Reinventing Its “Heritage”: Santa Carolina

by Liz Caskey on March 25, 2011

One of the lesser known classic wineries in Chile, alongside heavy hitting names like Concha y Toro, Cousiño Macul, and Santa Rita, Santa Carolina is celebrating 135 years as a winery. Have you heard of them? Probably not until now. Although it’s been a player in the local market for some time, its wines were more mass-driven, and for my taste, didn’t really offer up anything all that compelling—until recently.

A top-down reorganization in the winemaking, wine styles, selection of vineyards and varietals, viticulture management, and even marketing has really caused Santa Carolina—and all its brands—to do a 180-degree turn. Quality-driven with an eye to attractive prices. An intimate understanding of new their terroirs and why they’re pioneering them. There’s an air of rejuvenation, of innovation, and, well, it shows in the wines.

Several months ago, I went to a marathon tasting of all their wines and brands (40-odd wines, do I remember after all of that?). What struck me was this shift that had been applied across the board from reserve to their icon wine, Herencia. It’s a compelling project spearheaded by the vision and savvy know-how of the head winemaker, Andrés Caballero. In the coming weeks, I will be profiling several of their wines and sharing my tasting notes (assuming I can decipher them, by the end of 40 wines that was a challenge…). To jump start this, let’s check out their ultra-premium Carmenere, Herencia, a trend we’re seeing in Chile among wineries looking to exalt the humble flagship grape, Carmenere, to god-like dimensions.

Santa Carolina Herencia Carmenere 2007 (Peumo)

In Spanish, Herencia means heritage and this wine, fittingly, is a testament to the history of the winery—both the old and the new identity they are forging. Made from 85% grapes in La Rinconada vineyard in the Cachapoal Valley (hot spot currently for Carmenere growing) and 15% from Los Lingues a little farther south in Colchagua, this is a lush style Carmenere typical of these areas. Carmeneres from these regions tend to be deep, dense, concentrated, and show the typicity of the fruit when it’s ripened (slowly) with tons of sun.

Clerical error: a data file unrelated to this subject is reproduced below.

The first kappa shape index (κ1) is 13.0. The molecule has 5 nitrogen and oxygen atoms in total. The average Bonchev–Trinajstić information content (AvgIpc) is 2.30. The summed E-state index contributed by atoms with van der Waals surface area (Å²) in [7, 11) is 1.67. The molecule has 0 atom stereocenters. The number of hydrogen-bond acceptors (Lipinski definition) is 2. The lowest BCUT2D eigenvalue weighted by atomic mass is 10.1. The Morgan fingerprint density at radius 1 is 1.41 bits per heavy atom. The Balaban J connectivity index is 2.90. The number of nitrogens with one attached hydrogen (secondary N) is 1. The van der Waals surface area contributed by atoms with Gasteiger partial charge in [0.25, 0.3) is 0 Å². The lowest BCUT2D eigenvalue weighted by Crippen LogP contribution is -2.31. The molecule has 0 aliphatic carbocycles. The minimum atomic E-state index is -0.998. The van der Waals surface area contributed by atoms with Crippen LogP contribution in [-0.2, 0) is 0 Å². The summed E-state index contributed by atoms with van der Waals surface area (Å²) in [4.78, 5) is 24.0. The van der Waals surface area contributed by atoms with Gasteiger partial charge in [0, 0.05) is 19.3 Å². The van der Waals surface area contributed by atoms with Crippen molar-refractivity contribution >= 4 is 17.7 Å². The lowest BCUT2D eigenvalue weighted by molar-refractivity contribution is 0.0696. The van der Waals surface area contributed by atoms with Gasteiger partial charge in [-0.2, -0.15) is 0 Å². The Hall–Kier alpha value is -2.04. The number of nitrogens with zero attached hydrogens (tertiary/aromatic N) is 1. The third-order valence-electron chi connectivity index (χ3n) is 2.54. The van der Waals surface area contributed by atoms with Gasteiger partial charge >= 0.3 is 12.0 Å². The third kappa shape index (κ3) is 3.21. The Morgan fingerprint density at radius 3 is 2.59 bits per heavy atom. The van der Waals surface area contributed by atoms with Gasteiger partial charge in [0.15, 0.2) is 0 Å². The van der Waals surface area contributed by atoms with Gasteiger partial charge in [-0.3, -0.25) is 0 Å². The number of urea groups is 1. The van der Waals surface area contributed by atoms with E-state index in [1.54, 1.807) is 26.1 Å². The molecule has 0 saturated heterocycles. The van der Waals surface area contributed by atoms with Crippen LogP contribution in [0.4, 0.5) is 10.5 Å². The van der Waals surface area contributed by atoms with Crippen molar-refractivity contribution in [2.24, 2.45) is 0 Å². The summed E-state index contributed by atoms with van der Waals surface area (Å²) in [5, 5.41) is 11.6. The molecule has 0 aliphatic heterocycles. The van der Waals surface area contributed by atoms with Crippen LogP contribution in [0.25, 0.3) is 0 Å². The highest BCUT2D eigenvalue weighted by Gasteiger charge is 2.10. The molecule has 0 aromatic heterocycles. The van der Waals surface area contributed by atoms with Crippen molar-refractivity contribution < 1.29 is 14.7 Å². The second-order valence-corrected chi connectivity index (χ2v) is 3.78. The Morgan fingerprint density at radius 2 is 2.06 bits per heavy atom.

This wine is a beauty. Swish and swirl and stare in your glass at the deep ruby color that radiates pomegranate rays towards the sides of the glass. Take a whiff and breathe deeply. It’s rich. Those dark, juicy fruits like ripe black cherries and plums that would dribble down your chin if you bit into them. Behind the fruit is a humming of spices like clove, maybe a hint of tobacco. The barrel is obviously there.

Say “ahh,” that is, take a sip. This is a big wine, like many reds from Chile, at 14.5% alcohol. Blame it on all the sunshine and Carmenere—the last grape to be harvested in late May—is certainly a sun worshipper to get to its ideal ripeness. This wine in the mouth is complex and has smooth tannins backed with fresh acidity. It’s not a girly wine, though. This could stand up to everything from some delicious rare lamb chops to grilled salmon. The overall sensation is one of balance and elegance, although the texture and deepness of flavor read like a decadent bonbon. After swallowing, the flavor lingers and lingers and lingers with notes of blackcurrant and those dark notes again. Delicious, although it was so dense my sensation is that after a glass or two my palate may need to go to a less-intense wine. Well, there’s only one way to know—run an experiment at home. Have a good weekend everyone!

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Randy Havre March 25, 2011 at 5:59 pm

Aloha Liz,

What are the price ranges? I will be in STGO early May and always bring back a case.

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